What the new education policy does not say
Book: From Shanties to School: A Silent Movement
Author: Manimala Roy
Price: Rs 650
As a trained economist and educationist, Manimala Roy is uniquely positioned to examine the impact of economic liberalization — set rolling by Manmohan Singh in 1991 — on the education of the economically weaker section living in the numerous jhuggi jhopdis of the National Capital Region of Delhi. Roy’s book is informative and a pleasure to read because of the meticulous research undertaken by the author as well as the scrupulous attention to detail evident in the exhaustive list of tables, figures and acronyms provided at the beginning as also a detailed index at the end, coupled with an appendix containing the research questionnaires.
Roy’s extensive fieldwork conducted across Delhi brings to the fore an unexamined consequence of the economic growth unleashed by the liberalization policies of the early 1990s. Roy interprets the data to establish that relative economic prosperity — as a consequence of greater opportunities and wages engendered by economic liberalization — has led the slum-dwelling migrants to aspire to give their children education that will better equip them to avail of the emerging new white-collar jobs and access a better quality of life.
Amartya Sen has argued that poverty is not solely “lowness of income... but basically a deprivation of human life and, in particular, the thing that we value most, namely, the capability to live as we would like to live.” Roy’s study concludes that at least in the case of Delhi, economic growth led the marginalized communities to aspire to live lives “as [they] would like to live”. To that end the parents, who may be barely educated themselves and employed as skilled or unskilled workers in the unorganized sector, spent a significant part of their earnings to enrol their children in English-medium public schools.
The irony is that the globalized economy, which is responsible for the impoverishment of rural communities necessitating migration, may also create newer employment opportunities for the migrants. It is in the context of these new opportunities that Roy sets out to assess the educational and occupational aspirations of the migrants, constructing hypotheses to empirically observe and analyse the objectives of the study. Her findings show that there are no significant differences between the educational and occupational aspirations of the migrant children and their parents, or between those of migrant and non-migrant communities. Interviewed school teachers confirm substantial increase in admission requests from migrant children.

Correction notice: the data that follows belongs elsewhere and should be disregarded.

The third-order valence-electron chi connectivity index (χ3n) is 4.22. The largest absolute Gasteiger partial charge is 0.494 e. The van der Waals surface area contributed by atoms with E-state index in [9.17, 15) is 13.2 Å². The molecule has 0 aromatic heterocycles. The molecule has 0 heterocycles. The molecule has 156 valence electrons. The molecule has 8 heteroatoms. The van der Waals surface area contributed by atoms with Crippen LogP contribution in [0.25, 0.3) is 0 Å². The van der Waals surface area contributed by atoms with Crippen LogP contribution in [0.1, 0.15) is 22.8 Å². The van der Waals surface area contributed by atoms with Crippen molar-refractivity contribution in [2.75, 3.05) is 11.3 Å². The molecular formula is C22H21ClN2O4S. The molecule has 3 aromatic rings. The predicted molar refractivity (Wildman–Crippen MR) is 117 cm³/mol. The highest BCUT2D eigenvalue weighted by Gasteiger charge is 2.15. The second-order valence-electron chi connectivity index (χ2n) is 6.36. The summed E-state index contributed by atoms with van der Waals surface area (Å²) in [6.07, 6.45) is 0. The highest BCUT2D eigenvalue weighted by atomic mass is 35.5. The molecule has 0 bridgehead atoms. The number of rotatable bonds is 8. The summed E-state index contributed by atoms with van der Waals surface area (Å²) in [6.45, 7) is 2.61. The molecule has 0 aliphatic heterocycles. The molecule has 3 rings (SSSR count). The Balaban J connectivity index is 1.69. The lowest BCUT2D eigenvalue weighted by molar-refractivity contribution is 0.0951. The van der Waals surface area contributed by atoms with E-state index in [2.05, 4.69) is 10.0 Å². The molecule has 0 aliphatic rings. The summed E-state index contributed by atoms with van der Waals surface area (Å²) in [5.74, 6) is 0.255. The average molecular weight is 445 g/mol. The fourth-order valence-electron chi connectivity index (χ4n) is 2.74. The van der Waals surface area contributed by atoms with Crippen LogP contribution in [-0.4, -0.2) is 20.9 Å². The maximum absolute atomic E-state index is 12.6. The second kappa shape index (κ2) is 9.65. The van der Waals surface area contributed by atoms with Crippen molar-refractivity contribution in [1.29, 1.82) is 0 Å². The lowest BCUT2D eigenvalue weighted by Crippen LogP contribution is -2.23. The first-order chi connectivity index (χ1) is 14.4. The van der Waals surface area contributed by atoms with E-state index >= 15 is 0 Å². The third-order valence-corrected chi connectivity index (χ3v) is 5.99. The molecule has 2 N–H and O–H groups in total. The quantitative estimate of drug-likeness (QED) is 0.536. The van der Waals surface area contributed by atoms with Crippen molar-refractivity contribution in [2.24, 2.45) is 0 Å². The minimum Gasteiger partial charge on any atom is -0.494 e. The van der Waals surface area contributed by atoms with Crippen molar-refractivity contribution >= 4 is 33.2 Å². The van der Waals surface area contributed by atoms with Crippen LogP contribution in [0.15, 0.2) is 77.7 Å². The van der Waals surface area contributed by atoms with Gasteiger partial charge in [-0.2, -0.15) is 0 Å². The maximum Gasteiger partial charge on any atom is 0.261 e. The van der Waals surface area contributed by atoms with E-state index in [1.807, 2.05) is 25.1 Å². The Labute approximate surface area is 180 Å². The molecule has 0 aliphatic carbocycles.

However, this study also suggests several limitations that ought to be kept in mind. For one, this study is limited to Delhi where, as Roy notes, the wages and indices of development are much higher than the national average. One wonders what the findings would be in cities and towns. Secondly, as Roy also points out, the quality of education in schools leaves much to be desired. Indeed Emmerich Davies alerts us to a new concern about the “growing demographic bulge” of large numbers of poorly educated young adults exiting the school system and entering the workforce. Thirdly, Roy has not delved deep into the gendering of education although she has cited literacy and enrolment rates among girls and boys, noting that there aren’t any significant differences in the educational and occupational aspirations of boys and girls. She does flag off the contradiction apparent in the appallingly low sex ratio along with high rates of violence against women in a city with an impressively high female literacy rate but she has not probed the impact of this contradiction in the access to educational opportunities among boys and girls. Another significant lacuna is how caste status — particularly in the case of Dalit children — affects educational aspirations and access to education.